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    Creative Commons License
    Rabble Rousing Random Ramblings by S Jagadish is licensed under a Creative Commons Attribution-Noncommercial-No Derivative Works 3.0 Unported License.

    November 30, 2005

    Kudos to the RBI!

    Last week, the Reserve Bank of India came out with a set of regulatory guidelines related to the way banks (and NBFCs) handled their credit card operations. Banks need to implement these guidelines immediately. Below are some of the salient features of the guidelines. Some of it is lifted verbatim, while I've added my own bits in a few places.

    The terms and conditions to be mentioned in a clear and single language, comprehensible to the card user. Key terms and conditions should be highlighted and sent separately to the [prospective] customer at every stage.

    There should be no delay in dispatching bills and the customer should be given at least one fortnight to make the payment before interest is charged. The interest charges must be mentioned as annualized charges and the method of calculating the charge should also be displayed. Banks normally only mention the monthly charges. For e.g. an interest rate of 2% per month amounts to nearly 27% annual interest.

    Charges which were not explicitly indicated at the time of issue of the card should not be levied, unless these are government/statutory authority charges. Any changes in charges should be preceded by a one month notice. Users who want to surrender their cards because of these charges should not be penalized in the form of these charges.

    It recommends banks provide users the facility to view their bills online.

    Banks are responsible for the conduct of agents, including on issues like soliciting customers, hours for calling, privacy of customer information, conveying the correct terms and conditions of the product on offer, etc.

    Unsolicited credit cards, loans, credit limit upgrades and other such offers must not be issued. Banks face penalties in case these offers are activated and customers billed for the same.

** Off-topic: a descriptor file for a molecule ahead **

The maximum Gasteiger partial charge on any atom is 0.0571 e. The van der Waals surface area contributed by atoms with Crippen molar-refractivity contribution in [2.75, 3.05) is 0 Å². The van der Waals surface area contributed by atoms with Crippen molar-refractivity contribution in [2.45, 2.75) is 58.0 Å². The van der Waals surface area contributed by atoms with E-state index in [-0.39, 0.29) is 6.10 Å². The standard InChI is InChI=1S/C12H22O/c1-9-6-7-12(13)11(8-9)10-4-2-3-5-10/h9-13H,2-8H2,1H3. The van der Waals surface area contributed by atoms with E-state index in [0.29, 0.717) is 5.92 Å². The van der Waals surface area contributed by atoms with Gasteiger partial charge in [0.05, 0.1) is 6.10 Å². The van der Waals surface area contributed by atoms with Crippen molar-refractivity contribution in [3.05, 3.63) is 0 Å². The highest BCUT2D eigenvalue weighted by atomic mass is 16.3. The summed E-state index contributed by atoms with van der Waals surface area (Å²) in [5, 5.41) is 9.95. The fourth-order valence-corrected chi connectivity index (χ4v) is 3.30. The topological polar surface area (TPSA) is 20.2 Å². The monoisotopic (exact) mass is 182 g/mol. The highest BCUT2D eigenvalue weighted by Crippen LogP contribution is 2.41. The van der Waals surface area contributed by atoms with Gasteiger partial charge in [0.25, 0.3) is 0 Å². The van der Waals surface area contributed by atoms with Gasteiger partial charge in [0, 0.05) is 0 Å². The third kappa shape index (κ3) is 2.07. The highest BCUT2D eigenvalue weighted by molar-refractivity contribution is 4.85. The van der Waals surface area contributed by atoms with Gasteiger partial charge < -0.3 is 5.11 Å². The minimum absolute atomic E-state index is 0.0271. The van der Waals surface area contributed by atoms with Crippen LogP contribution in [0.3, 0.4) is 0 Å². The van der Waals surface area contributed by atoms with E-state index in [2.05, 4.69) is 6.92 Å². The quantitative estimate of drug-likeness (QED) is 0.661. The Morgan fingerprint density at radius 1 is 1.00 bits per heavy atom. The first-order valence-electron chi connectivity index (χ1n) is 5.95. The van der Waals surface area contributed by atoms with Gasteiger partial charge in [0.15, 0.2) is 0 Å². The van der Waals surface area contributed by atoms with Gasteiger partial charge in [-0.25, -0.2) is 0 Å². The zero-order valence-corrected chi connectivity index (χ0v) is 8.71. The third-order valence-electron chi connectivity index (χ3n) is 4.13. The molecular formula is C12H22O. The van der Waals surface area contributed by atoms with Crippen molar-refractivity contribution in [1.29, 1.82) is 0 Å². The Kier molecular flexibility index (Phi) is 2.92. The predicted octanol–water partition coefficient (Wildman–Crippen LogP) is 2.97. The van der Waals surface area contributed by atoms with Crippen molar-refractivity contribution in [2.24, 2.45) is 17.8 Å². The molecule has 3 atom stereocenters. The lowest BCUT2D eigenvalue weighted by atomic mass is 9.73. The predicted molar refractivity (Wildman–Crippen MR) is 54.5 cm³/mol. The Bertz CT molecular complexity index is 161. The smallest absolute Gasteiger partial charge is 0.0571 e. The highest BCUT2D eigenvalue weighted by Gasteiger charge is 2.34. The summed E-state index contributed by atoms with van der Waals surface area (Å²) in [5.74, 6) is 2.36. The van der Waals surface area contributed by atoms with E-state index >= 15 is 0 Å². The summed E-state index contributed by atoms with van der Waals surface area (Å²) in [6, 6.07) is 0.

Banks should maintain a 'Do Not Call Registry' for customers and non-customers. Banks will have to cross-check with their agents and remove names/numbers of those people who've included themselves in the DNCR.

    Absolutely no intimidation, harassment etc. while doing debt collection.
    Admittedly, I would have really loved if the RBI had issued a guideline which penalized banks for sending unsolicited credit cards rather than penalize them only on activation/billing.

    I have been the victim on three occasions. Within a span of a week a few months ago, I received unsolicited credit cards from ICICI Bank and ING Vysya Bank. I wrote to the credit cards division manager at each bank indicating that I was unhappy with the unsolicited despatch of cards and that it amounted to a breach of my privacy. I pointed out that I had been their customer for a while and hence their act also made me lose trust in them. At that stage, there were a few reports about the RBI contemplating guidelines related to banks/NBFCs issuing unsolicited credit cards/loan schemes etc. So I added in my letters that I would not hesitate to approach the ombudsman and the RBI if the practice was repeated. A week later, I received phone calls from both banks apologizing for their acts. One of the chaps was clever enough to ask me if I needed a card, since this would now qualify as a solicitation

    Last month, I received unsolicited offers for a personal loan, a small & medium enterprise savings account and a credit card from HSBC. The irony of it is that in spite of me having banked with them for over five years, they were unaware that I am as close to owning a small & medium enterprise as Ashley Giles is to being a quality spinner. I wrote a letter to HSBC along the same lines as above. I haven't heard from them yet.

    But overall, I think this is a wonderful move by the RBI. We've all been hounded by agencies calling us up on mobile phones (typically) and land lines (rarely) offering us the latest and greatest credit card, free of charge for life etc. etc. If banks implement the letter and spirit of the guidelines, customers will benefit significantly. In addition, the lost trust could be restored. For the last year or so, whenever I've got a call from a bank's agent in the context of a credit card, my replies are one of the following:
    • I already have this card
    • I am willing to take the card, provided you pay the bills
    These two methods have worked fairly successfully so far in the sense that the phone conversations are short and sweet. But this still doesn't imply that I will not get the call in the first place. Hopefully I stop getting these unsolicited calls.

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